Heritage Champions donned hard hats, steel-tipped boots and high-vis vests and stepped inside Percy House and Warmington House for tours of their ongoing renovation by Tottenham Hotspur Foundation.
Percy House, 796 High Road N17
First, we had a sneak peak at Percy House. This Grade II* listed Georgian building is being restored by F3 Architects for Hotspur Foundation as an Employment and Skills hub for North Tottenham.
The works are focussed on the restoration of the internal space to turn it into a community hub, as well as repair of the exterior of the building, to return it to its 18th century glory.
We learned that it was built in the 1740s by Hugh Smithson, Duke of Northumberland on the site of The Black House, whose inhabitants, the Percy family, were connected to the namesake of Tottenham Hotspur Football Club – Henry ‘Hotspur’ Percy.
It was one of a group of large houses known as Northumberland Terrace, most of which were leased to wealthy merchants and professionals working in London. It is said that Henry VIII once stayed at The Black House as a guest!
Smithson was a wealthy City merchant, a haberdasher who built up ownership of much of the village and used these properties as his electoral base as Member of Parliament for Tottenham. The major rooms of Percy House are heavily moulded early Georgian; and the other secondary rooms are much lighter and simpler in character.
The buildings have had very few owners until the late twentieth century, so have not been subject to regular cycles of changing fashions. Percy House is one of the least changed and is therefore significant as one of the most complete examples of a mid eighteenth century Georgian house in Tottenham. Percy House is on both Haringey’s and English Heritage’s Heritage At Risk lists. We even got to see a recording booth in the basement; apparently the building played a pioneering role in the launch of the pirate radio movement in the 1960s!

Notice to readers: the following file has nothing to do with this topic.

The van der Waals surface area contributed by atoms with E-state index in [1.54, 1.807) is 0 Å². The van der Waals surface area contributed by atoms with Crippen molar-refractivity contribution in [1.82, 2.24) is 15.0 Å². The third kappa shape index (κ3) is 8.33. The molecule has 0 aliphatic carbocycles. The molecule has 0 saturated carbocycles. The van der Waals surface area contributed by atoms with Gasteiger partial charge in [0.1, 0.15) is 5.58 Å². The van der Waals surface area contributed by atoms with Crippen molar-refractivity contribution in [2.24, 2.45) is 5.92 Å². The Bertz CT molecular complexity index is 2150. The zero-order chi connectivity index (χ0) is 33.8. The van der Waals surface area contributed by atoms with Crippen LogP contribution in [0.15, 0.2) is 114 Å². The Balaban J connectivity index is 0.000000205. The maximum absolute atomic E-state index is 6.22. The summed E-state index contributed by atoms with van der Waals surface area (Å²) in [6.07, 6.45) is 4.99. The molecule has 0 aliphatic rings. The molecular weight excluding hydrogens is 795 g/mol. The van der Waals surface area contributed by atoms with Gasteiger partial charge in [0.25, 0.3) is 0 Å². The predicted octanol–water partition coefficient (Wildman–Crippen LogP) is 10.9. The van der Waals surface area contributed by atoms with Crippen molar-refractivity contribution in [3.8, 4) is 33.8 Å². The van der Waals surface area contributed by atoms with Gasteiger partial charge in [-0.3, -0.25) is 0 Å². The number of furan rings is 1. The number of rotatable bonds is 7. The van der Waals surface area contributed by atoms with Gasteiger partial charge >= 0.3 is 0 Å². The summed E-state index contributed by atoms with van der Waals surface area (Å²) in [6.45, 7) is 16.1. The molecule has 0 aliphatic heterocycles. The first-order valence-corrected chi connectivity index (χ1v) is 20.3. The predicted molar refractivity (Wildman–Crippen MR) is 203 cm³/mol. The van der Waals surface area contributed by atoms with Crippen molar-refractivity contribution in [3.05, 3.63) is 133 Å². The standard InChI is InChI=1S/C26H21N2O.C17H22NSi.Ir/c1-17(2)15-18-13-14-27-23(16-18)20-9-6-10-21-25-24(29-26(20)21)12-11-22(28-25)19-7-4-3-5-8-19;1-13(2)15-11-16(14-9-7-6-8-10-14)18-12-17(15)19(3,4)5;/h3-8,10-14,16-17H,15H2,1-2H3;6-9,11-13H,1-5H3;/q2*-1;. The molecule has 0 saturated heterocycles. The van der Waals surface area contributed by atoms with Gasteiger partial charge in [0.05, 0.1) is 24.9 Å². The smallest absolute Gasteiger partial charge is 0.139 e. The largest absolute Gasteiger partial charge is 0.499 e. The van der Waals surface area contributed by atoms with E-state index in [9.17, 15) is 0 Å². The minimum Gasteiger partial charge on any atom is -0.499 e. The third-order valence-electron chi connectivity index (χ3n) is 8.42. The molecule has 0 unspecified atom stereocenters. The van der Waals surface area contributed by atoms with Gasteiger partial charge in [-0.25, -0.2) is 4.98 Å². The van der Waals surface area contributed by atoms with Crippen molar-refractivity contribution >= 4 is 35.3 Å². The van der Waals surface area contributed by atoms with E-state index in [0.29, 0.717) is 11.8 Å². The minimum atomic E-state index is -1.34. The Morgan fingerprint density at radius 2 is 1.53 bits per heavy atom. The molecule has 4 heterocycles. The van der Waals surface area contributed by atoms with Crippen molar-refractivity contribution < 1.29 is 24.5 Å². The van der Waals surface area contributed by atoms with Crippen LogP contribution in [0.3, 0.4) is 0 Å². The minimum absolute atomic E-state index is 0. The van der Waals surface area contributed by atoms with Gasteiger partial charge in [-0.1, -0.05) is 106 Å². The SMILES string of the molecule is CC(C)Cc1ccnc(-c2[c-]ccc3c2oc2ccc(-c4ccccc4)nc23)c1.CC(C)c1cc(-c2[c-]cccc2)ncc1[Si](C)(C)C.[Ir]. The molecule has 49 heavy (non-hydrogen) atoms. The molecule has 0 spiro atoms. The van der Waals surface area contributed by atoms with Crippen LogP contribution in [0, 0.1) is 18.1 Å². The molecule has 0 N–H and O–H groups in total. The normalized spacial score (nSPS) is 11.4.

We were very impressed by our behind the scenes visit to Percy House; it was fascinating to glimpse the layers of history visible at this stage in the restoration process and exciting to see the processes involved in bringing the building back to life.
Warmington House, 744 High Road N17
Next, the architects Corrie and Katie-Hannah offered to take us round their other ongoing restoration work at nearby Warmington House. This Grade II listed Georgian building will become part of the new Tottenham Experience museum and heritage centre, where the Spurs archive will be stored.
The project team faces a range of challenges, from sourcing bricks to match the unusual bright yellow ones on the upper floors of the facade to addressing significant structural issues and rotten timbers. The regulations applying to this building are different from Percy House, as there will be public access and it is contained within a new building. The architect, F3, and Corrie Newell, historic buildings consultant, are liaising closely with the council’s conservation and building control officers.
Built in 1828, the house was named after James Warmington, a farmer and merchant who occupied it from 1851-76. This coincided with Victorian modifications from the mid 19th century include knocking two rooms into one and blocking doors.
A later occupant of some note was John Alfred Prestwich, manufacturer of cine cameras, who lived there from 1888-98 and went on to invent the JAP motor cycle petrol engine. The building became a restaurant from 1911-23 and was most recently the supporters' club for Tottenham Hotspur FC. The current conservation works are scheduled for completion July 2018.
We are grateful to Tottenham Hotspur Foundation, F3 architects and BASE contractors for taking us on the tours and patiently answering all our questions. We’ve learned a lot and were impressed by the quality of conservation work at both properties.